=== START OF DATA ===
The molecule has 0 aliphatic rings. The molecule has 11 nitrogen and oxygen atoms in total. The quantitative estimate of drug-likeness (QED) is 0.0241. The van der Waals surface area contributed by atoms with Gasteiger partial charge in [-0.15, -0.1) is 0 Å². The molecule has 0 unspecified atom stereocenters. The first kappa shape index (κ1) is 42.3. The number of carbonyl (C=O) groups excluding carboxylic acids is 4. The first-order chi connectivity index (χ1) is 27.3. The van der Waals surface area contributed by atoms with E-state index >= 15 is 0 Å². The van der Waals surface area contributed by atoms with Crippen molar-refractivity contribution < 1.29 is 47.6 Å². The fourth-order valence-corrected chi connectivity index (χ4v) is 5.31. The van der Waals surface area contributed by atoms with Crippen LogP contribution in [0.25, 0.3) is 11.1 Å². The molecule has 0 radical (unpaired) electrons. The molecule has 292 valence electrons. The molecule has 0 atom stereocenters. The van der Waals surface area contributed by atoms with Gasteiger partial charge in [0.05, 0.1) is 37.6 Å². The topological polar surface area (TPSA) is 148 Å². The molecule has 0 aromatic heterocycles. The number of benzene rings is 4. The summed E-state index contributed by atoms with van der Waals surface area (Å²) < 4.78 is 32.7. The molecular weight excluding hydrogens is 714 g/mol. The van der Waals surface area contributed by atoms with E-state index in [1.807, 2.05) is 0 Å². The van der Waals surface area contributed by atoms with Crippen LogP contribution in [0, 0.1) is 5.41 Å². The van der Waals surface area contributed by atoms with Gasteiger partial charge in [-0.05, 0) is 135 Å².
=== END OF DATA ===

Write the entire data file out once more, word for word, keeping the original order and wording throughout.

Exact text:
The molecule has 0 aliphatic rings. The molecule has 11 nitrogen and oxygen atoms in total. The quantitative estimate of drug-likeness (QED) is 0.0241. The van der Waals surface area contributed by atoms with Gasteiger partial charge in [-0.15, -0.1) is 0 Å². The molecule has 0 unspecified atom stereocenters. The first kappa shape index (κ1) is 42.3. The number of carbonyl (C=O) groups excluding carboxylic acids is 4. The first-order chi connectivity index (χ1) is 27.3. The van der Waals surface area contributed by atoms with E-state index >= 15 is 0 Å². The van der Waals surface area contributed by atoms with Crippen molar-refractivity contribution < 1.29 is 47.6 Å². The fourth-order valence-corrected chi connectivity index (χ4v) is 5.31. The van der Waals surface area contributed by atoms with Crippen LogP contribution in [0.25, 0.3) is 11.1 Å². The molecule has 0 radical (unpaired) electrons. The molecule has 292 valence electrons. The molecule has 0 atom stereocenters. The van der Waals surface area contributed by atoms with Gasteiger partial charge in [0.05, 0.1) is 37.6 Å². The topological polar surface area (TPSA) is 148 Å². The molecule has 0 aromatic heterocycles. The number of benzene rings is 4. The summed E-state index contributed by atoms with van der Waals surface area (Å²) < 4.78 is 32.7. The molecular weight excluding hydrogens is 714 g/mol. The van der Waals surface area contributed by atoms with E-state index in [1.807, 2.05) is 0 Å². The van der Waals surface area contributed by atoms with Crippen LogP contribution in [0, 0.1) is 5.41 Å². The van der Waals surface area contributed by atoms with Gasteiger partial charge in [-0.05, 0) is 135 Å².